[77] J Lacharite, “Electronic Decentralisation in China: A Critical Analysis of Internet Filtering Policies in the People’s Republic of China”, (2002) 37/2 Australian Journal of Political Science 333 – 346, at 339-341; R McKinnon, “Flatter World and thicker Walls? Blogs, Censorship and civic Discourse in China” (2008) 134 Public Choice 31-46, at 33-4.

[78] Many different groups of users, from nationalists and political dissidents to hacker teams and marginalised social groups, dare to defy the restrictions posed, using many alternative means, like p2p technologies, online games, blogs and chat forums. This paints a more diverse picture, marring the image of discipline the regime is trying to maintain and impacting much more radically on the morphology of the internet, both within and without the PRC, see: J Qiu, “The Internet in China: Data and Issues”, (2003) Working paper, Annenberg Research Seminar on International Communication, available at (accessed 27 Jul 12).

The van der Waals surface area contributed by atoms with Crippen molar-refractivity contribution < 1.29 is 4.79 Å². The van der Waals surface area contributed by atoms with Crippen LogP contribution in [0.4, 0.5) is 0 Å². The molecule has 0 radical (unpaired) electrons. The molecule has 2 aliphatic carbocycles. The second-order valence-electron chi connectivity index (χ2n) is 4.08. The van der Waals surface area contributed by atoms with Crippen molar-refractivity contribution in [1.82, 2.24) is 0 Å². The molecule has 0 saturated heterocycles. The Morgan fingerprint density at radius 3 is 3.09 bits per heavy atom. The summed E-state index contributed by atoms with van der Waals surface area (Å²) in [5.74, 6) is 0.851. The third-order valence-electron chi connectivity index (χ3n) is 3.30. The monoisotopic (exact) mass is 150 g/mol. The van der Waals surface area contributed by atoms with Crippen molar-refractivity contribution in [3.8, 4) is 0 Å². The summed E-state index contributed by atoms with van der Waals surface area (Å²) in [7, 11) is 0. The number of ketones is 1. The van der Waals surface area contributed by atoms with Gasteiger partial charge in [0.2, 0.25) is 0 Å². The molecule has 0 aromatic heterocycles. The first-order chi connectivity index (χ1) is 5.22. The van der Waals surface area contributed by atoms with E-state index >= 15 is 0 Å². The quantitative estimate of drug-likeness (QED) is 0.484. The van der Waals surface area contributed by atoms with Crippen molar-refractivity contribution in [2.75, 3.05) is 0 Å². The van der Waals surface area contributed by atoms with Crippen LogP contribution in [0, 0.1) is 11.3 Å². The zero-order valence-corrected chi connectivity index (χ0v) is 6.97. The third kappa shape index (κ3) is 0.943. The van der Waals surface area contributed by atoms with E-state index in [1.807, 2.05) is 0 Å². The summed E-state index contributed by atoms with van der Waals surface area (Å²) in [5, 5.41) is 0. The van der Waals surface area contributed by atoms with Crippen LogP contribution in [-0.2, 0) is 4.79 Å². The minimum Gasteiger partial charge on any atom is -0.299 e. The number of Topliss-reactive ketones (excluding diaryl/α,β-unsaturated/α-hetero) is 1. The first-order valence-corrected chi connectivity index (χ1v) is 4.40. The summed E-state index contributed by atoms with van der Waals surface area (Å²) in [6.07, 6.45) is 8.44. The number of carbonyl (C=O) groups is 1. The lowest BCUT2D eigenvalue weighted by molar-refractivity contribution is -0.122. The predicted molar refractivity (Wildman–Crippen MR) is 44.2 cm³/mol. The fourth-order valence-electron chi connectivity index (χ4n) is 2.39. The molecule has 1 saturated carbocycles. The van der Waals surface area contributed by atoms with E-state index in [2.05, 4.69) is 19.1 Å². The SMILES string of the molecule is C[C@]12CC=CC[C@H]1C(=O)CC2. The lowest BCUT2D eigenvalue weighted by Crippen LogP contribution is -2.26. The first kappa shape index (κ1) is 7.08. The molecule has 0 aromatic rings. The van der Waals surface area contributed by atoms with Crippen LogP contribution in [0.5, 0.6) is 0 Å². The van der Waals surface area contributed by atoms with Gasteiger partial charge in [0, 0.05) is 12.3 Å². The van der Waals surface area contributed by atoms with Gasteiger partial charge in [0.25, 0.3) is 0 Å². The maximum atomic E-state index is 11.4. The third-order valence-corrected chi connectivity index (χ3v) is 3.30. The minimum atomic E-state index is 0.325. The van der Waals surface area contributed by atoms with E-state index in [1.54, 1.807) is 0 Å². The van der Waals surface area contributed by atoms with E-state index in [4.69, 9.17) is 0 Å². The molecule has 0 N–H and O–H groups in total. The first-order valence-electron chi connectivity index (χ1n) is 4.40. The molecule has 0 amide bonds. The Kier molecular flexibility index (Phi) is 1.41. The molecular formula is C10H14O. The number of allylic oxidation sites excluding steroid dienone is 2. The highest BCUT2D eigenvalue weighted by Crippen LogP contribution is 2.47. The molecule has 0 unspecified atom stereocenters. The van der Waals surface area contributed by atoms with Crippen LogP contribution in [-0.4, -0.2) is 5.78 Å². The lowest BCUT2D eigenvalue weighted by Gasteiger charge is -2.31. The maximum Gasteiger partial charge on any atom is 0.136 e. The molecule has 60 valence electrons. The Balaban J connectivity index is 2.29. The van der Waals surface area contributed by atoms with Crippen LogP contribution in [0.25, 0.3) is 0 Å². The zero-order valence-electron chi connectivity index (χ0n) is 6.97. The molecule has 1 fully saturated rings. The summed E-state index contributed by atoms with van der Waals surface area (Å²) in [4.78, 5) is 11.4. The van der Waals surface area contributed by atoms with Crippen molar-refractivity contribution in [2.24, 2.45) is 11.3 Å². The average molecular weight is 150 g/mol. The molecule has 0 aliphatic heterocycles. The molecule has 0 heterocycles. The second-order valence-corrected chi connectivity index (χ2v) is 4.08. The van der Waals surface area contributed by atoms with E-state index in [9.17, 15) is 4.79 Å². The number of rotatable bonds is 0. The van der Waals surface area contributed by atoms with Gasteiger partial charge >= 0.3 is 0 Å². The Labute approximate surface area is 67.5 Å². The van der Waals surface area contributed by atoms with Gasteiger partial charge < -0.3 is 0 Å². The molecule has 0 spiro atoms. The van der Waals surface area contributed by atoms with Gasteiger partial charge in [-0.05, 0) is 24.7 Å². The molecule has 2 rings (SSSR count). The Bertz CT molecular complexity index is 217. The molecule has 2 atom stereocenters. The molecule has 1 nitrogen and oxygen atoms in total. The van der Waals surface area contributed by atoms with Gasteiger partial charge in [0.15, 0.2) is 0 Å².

[79] Technology Review, “How China Blocks the Tor Anonymity Network” available at (accessed 27 Jul 12).

[80] C Arthur, “China Cracks Down on VPN Use” available at (accessed 27 Jul 12)

[81] M Chase and J Mulvenon, “You’ve got Dissent! Chinese Dissident Use of the Internet and Beijing’s Counter Strategies” (2002) RAND Corporation Monograph Report, at 62.

Reuters, “China allows Internet Access in Xinjiang 10 Months after Riots” (2010) available at (accessed 27 Jul 12).

[82] J Zittrain, see note 24 above, at 31, 70; L Lessig, see note 5 above, at 44-5, at 111-112.